Santa Barbara High School has changed the theme of its homecoming dance to a more innocuous "Jungle: Welcome to the Wild" after facing a backlash over the original.

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Santa Barbara High School has changed the theme of its homecoming dance to a more innocuous "Jungle: Welcome to the Wild" after facing a backlash over the original.

Facing Backlash, Santa Barbara High School Changes ‘Jungle Fever’ Theme

Unaware’ of Connotation of Homecoming Dance Theme, Organizers Assert

Santa Barbara High School students and alumni were outraged last week after student government announced that this Saturday night’s homecoming dance theme would be “Jungle Fever,” a derogatory term used to describe a nonblack person’s attraction to a black person. On Friday morning, Associated Student Body President Ben Zevallos announced over the campus loudspeaker that they were dropping the word “fever” from the event title and instead making it “Jungle: Welcome to the Wild.”

“[S]tudent organizers and staff were unaware that, for some, ‘Jungle Fever’ has a derogatory or negative connotation associated with interracial dating,” Zevallos said, adding that ASB voted on a “Jungle” theme, which morphed into “Jungle Fever” “during the creative process.”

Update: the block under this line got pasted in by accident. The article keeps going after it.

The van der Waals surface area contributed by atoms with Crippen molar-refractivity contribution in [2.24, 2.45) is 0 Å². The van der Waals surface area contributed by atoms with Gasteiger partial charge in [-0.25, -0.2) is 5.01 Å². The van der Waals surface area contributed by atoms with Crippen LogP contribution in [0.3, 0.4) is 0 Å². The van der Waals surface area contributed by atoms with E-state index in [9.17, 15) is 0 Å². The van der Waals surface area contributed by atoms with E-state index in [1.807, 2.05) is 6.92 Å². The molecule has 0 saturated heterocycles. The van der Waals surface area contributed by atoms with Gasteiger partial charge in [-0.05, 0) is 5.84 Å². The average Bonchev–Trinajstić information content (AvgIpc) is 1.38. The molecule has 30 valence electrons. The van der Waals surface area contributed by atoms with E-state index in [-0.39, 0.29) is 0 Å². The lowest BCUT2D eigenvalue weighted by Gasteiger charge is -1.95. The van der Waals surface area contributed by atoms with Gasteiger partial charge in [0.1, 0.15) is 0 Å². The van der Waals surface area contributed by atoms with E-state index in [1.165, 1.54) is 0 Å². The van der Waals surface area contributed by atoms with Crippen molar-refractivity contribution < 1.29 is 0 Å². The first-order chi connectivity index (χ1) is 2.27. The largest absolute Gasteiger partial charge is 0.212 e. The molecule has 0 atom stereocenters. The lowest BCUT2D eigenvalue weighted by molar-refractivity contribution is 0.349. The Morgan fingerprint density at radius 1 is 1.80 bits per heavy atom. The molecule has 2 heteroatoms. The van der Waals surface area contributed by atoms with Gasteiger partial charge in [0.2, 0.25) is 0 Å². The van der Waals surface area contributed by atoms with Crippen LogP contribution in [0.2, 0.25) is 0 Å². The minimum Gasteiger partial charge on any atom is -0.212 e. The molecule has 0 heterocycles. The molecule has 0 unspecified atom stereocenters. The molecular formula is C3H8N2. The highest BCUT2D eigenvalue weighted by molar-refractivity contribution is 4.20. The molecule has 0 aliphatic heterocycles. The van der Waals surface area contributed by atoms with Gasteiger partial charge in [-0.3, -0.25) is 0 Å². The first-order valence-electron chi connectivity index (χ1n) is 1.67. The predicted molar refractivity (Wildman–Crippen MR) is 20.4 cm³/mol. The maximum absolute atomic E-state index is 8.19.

Few expressed frustration on campus, students said, but indignation appeared to a higher degree on social media. The term “Jungle Fever” is used to dehumanize black people, “playing into the stereotype that they are subhuman, savage, and uncivilized,” alum Miranda Vasquez said in a Facebook post. “It might be easier to just turn a blind eye, get dressed up and enjoy the night, but as allies to the black community, it is our job to call out the anti-blackness we see around us.”

The phrase appeared in a promotional video for the event — which has been taken down — and was printed on the tickets for the dance. New tickets will be printed and distributed at the entrance as souvenirs, said SBHS Principal John Becchio.

“Basically, it all happened through ASB. Our students pretty much run that course,” Becchio said. He added that the ASB advisor, Rachel Roesch, was unaware of what the term meant. “The thing I was most concerned about was just to find out the intent of the kids,” he said, adding he was satisfied to find out they did not initially realize the racial connotation. “I believe them … [It’s] a generational thing.” Last year, the homecoming queen was a transgender student, Becchio noted. “They are really accepting,” he said.

“This was an innocent mistake,” student president Zevallos added. “We will continue to work hard to create a fun, memorable homecoming event.”

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